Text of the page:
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Myanmar: General Elections went off Smoothly on 8th despite Army/Covid Threats:

Paper No. 6700                  Dated 9-Nov-2020           
By Dr. S.Chandrasekharan
 
General Elections for a new Government at  the Union and State Levels went off peacefully amidst the twin threats of an Army Coup and the Spread of the Wuhan Virus.
 
People voted enthusiastically from 6  AM from many of the booths and in some cases had assembled even before 6 to vote.  
 
In all, there were 5643 candidates for 1119 Constituencies both at the national and regional level legislatures and in all 92 political parties contested.   Of the 92, surprisingly a majority- 55 parties were from the ethnic regions.
 
Barring a few incidents that included impersonation and minor scuffles, the election day went off peacefully. Prior to elections too,  electioneering was peaceful except in a few cases where the Army Proxy USDP supporters were aggressive.  One death was reported on October 24 when a 38-year old man was beaten to death by USDP supporters when he tried in intervene in a scuffle where the NLD volunteers were being beaten up. 
 
The largest Observer Group the PACE- People’s Alliance for Credible Elections had not reported any untoward incident or misdoing in the elections. The Executive Director of PACE, Sai Ye Swar Mint said that 99 percent of the polling stations had all the necessary materials.  Despite the Pandemic (Read Wuhan Virus) 84 percent of the polling booths began voting between 6 and 6.30 AM.  There was a bold display at every polling station of the guide lines for the Covid 19.  In 95 percent of the cases PACE Observers were allowed to freely, visit the booths and even in the other 5 percent, the delay was in getting permission from the authorities that did not arrive in time.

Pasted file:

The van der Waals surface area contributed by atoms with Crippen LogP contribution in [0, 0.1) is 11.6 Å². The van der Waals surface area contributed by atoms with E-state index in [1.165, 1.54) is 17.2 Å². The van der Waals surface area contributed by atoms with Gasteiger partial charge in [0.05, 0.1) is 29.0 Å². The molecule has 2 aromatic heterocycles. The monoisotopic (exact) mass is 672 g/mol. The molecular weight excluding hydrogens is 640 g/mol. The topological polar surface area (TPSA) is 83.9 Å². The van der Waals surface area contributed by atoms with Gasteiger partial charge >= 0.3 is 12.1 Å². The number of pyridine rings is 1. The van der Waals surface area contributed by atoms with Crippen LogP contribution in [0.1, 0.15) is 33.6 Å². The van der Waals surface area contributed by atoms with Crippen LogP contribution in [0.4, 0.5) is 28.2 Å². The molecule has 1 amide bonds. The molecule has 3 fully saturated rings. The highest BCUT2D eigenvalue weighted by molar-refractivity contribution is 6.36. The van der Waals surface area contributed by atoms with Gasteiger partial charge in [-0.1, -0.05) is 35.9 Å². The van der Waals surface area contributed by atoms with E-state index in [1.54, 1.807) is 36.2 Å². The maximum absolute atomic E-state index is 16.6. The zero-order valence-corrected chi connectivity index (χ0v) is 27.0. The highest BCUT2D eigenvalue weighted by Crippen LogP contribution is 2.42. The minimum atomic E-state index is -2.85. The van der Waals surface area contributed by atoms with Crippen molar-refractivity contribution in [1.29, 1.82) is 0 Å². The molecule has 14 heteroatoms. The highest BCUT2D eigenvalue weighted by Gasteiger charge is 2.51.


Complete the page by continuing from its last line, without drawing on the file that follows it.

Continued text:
It looks that the arrangements were made as efficiently possible and a neutral Observer Group like PACE was allowed free entry into the polling stations just to avoid any criticism from the Army whose Chief a few days ago openly issued two statements declaring that the Army would be very cautious in accepting the results as they did earlier in 2015 if the elections were not free and fair and if the Election Commission committs ‘missteps’
 
The Army’s open threat to say the least, was most outrageous.  The Chief openly referred to the incompetence of the Civil Government and that of the Union Election Commission of failing to rectify the voters lists and other minor irregularities.
 
The Spokesman  for the NLD the Ruling Party Dr. Myo Myunt rightly said that the Army should do the job it is supposed to do and not get involved in other matters. He referred to Article 26 (a) of the Constitution that bans civil servants from party politics and that the Police and the Army are also civil servants.  
 
The President’s Office also came out with a statement that agreed with the stand taken by the NLD.